“The upcoming national election in the Democratic Republic of Congo (DRC) is not only a huge logistical undertaking but could shape the future of the rest of Africa, says former U.S. ambassador Bill Swing, who now heads up the 17,000-man United Nations peacekeeping force MONUC.Success in the Congo will change the face of Africa,” Swing told the Washington File during an interview in his office at MONUC headquarters, located in central Kinshasa.”
During a diplomatic career that spanned four decades, Swing served as U.S. ambassador to five African nations. After retiring in 2001, he agreed to head up MONUC, the U.N. peacekeeping force mandated by the 1999 Lusaka Accords that ended a war that had embroiled the DRC and seven other nations.
In December 2002, political factions warring within DRC signed an agreement in Sun City, South Africa, that established a transition government and set a timetable for national elections.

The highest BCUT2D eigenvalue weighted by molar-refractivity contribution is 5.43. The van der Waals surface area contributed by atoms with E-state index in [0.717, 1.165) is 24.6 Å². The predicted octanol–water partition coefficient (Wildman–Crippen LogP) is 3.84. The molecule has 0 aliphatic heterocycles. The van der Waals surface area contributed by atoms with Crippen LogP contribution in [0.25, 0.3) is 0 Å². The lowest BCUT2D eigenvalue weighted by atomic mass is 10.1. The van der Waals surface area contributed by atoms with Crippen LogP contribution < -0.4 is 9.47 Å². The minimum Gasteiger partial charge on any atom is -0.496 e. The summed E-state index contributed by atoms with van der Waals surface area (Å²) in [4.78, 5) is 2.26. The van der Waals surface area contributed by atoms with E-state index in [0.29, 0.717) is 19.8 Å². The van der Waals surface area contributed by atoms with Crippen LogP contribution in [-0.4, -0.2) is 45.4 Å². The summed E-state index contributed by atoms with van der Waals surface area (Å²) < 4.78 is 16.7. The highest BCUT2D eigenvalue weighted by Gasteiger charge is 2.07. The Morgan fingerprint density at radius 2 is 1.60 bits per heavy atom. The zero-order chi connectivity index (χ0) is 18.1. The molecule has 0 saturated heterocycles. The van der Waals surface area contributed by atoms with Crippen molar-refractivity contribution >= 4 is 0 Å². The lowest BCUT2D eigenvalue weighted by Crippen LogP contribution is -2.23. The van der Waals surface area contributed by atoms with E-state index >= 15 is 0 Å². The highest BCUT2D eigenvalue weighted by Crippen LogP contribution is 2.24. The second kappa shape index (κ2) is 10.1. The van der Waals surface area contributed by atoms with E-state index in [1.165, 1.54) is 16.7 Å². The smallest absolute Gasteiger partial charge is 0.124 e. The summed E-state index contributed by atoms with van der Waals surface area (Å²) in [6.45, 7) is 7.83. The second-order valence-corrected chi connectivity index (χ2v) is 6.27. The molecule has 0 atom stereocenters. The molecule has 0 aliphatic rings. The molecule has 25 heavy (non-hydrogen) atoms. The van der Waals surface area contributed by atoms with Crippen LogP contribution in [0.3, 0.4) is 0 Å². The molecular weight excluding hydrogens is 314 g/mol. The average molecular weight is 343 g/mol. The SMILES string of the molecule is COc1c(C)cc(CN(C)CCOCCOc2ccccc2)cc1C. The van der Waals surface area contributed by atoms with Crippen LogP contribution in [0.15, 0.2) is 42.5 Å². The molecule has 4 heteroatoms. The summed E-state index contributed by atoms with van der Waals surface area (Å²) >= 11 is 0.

“Everything about DRC is huge and significant,” Swing said. The country has numerous other nations bordering it, is one of the wealthiest in mineral resources and is culturally and ethnically diverse. For example, with 58 million people, the DRC has the largest French-speaking population after France.
“So, the effect of successful [July 30] elections here in unleashing the political and economic energy of this nation could have an enormous impact on the rest of Africa,” Swing said. [Link]